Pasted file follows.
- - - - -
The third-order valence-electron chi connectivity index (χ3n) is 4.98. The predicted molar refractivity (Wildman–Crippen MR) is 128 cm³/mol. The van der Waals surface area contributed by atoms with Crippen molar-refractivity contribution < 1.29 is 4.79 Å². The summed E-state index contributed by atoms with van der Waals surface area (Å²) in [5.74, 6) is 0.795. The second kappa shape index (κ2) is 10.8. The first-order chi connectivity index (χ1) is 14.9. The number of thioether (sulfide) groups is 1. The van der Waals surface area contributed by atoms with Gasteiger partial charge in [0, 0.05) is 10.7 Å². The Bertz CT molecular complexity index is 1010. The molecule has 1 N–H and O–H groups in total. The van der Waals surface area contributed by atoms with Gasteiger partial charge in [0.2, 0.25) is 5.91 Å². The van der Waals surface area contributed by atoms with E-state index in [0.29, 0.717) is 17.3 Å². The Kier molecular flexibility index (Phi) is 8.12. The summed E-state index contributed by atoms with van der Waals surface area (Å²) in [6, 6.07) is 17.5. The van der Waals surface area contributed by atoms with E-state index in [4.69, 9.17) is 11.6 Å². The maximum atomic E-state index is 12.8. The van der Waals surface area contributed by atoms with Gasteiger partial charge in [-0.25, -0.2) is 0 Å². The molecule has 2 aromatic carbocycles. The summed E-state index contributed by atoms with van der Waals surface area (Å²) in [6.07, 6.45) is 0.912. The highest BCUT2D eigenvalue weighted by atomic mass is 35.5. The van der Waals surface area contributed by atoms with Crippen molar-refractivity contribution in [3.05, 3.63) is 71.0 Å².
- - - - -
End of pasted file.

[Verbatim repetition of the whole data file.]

The third-order valence-electron chi connectivity index (χ3n) is 4.98. The predicted molar refractivity (Wildman–Crippen MR) is 128 cm³/mol. The van der Waals surface area contributed by atoms with Crippen molar-refractivity contribution < 1.29 is 4.79 Å². The summed E-state index contributed by atoms with van der Waals surface area (Å²) in [5.74, 6) is 0.795. The second kappa shape index (κ2) is 10.8. The first-order chi connectivity index (χ1) is 14.9. The number of thioether (sulfide) groups is 1. The van der Waals surface area contributed by atoms with Gasteiger partial charge in [0, 0.05) is 10.7 Å². The Bertz CT molecular complexity index is 1010. The molecule has 1 N–H and O–H groups in total. The van der Waals surface area contributed by atoms with Gasteiger partial charge in [0.2, 0.25) is 5.91 Å². The van der Waals surface area contributed by atoms with E-state index in [0.29, 0.717) is 17.3 Å². The Kier molecular flexibility index (Phi) is 8.12. The summed E-state index contributed by atoms with van der Waals surface area (Å²) in [6, 6.07) is 17.5. The van der Waals surface area contributed by atoms with E-state index in [4.69, 9.17) is 11.6 Å². The maximum atomic E-state index is 12.8. The van der Waals surface area contributed by atoms with Gasteiger partial charge in [-0.25, -0.2) is 0 Å². The molecule has 2 aromatic carbocycles. The summed E-state index contributed by atoms with van der Waals surface area (Å²) in [6.07, 6.45) is 0.912. The highest BCUT2D eigenvalue weighted by atomic mass is 35.5. The van der Waals surface area contributed by atoms with Crippen molar-refractivity contribution in [3.05, 3.63) is 71.0 Å².